Well those 500 tickets went… like, immediately. And with enthusiasm picking up especially as offers to gift tickets, we had to expand capacity. This meant upgrading the server, and increased anxiety over, again, fucking this up for more than 500 people. I’d never run a convention before. I have a good head for logistics and execution. But when you’re putting together something like this as a Black woman especially, you know that if it falls apart, if something breaks, if you’ve botched oversight or failed to make sure everyone essentially in your care from the staff to the attendees, is literally cared for, it’s not a reflection of you and your personal failings. Someone somewhere is going to turn it into The Problem With Black/Women/Black Women. Our wiggle room, our margin of error, is non-existent.
Altogether, we released another 300 purchase-able tickets, kept capacity for 150 gift and scholarship tickets, and then comped our award finalists, staffers, panelists, and guests of honor, bringing our total attendance to 1,128 registered. And also the site didn’t crash.
Each of our Guests of Honor were selected for their contributions to the global SFF scene. Rebecca Roanhorse is a prolific, award-winning Black and Indigenous author. Cassie Hart is a Maori writer whose labors on behalf of ConZealand this year went largely unsung by the convention at large. Yasser Bahjatt chaired the Jeddah bid for a future WorldCon and was met with… we’ll call it “substantial resistance” by largely Western fanbases, which saw his government knocking on his door to inquire why they were being dragged in The Guardian. I’ll yell about that later, but all of our GOHs shared a common thread of trying to bring SFF recognition to their communities.
The Ignyte Awards were birthed in August, after what was effectively an abysmal 2020 Hugo Awards ceremony. George R.R. Martin butchered names left and right, and to begin with, the convention was… lacking in a number of areas. In a “fuck it, we’ll do it live” DM to Brent, a new award series was born and executed in a number of weeks. A Black artist was commissioned to provide the artwork. We didn’t force teams to limit the number of names allowed to represent them on the ballot. We collected and provided both text-based and audio pronunciations of names. And we didn’t charge finalists to attend their own award ceremony.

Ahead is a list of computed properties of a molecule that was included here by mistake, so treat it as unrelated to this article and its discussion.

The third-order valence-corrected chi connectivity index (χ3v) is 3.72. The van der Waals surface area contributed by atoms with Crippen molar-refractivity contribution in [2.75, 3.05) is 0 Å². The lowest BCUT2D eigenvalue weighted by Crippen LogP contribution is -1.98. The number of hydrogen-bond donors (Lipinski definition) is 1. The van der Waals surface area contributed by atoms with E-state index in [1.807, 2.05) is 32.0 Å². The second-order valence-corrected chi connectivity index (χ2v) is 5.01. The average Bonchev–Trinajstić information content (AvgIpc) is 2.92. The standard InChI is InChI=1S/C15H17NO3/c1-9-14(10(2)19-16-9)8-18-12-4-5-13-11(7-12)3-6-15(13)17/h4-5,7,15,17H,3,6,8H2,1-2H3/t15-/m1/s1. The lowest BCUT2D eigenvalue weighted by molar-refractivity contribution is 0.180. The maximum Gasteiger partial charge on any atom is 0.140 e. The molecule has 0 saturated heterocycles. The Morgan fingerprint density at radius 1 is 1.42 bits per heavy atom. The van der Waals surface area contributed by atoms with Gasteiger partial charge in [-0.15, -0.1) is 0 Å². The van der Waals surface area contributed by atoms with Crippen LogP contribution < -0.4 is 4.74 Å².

Throughout the process, probably the most grating part was anything having to do with emails. We had issues with Mailchimp not sending emails to entire swaths of our newsletter subscribers. I received way too many emails from people who did receive their emails but didn’t read them and asked me to repeat things I already painstakingly explained. No less than 4 people received emails, opened them (newsletter services allow us to track that information, dears), and then emailed me to ask questions that were answered in the email they said they didn’t even receive. And then there were the White Guilt emails, the ones apologizing profusely for taking up space when we told them they were welcome, and offering to cancel their ticket or wishing to transfer it to someone else. I’ve spoken repeatedly on how much work that creates for us, and how there are better uses for my time than assuaging that guilt. I hope that in the future that kind of emotional labor is taken into account before requests like this are made.
There were also a fair number of brusque emails demanding answers to questions found in our FAQ or elsewhere on our site. 100% of these were from white people. There were also a few incidents of Diversity Policing (again, all from white people) who demanded to know why not literally every ethnicity was represented in some aspect of the thing.
What’s often forgotten, particularly in the cases of BIPOC rep, is that these people have autonomy. They have lives. When offered paneling, they are permitted to refuse for any reason. Scheduling conflicts. Zoom fatigue. They’re not into the programming item you’ve pitched, or they live in areas with unstable internet connections. Or in the case of in-person events, securing a visa can be a nightmare. No convention is entitled to a BIPOC’s time and energy for the sake of improving its demographic breakdown. We absolutely reached out to some people who declined participation. I set a policy of no more than one white person on any panel. It couldn’t be upheld 100% of the time because someone of color declined. And that’s okay. The point is that our threshold for BIPOC presence on programming started at 80% (1 moderator + 4 panelists per thing). We knew whose perspective we valued most and we set out intentionally to see them centered.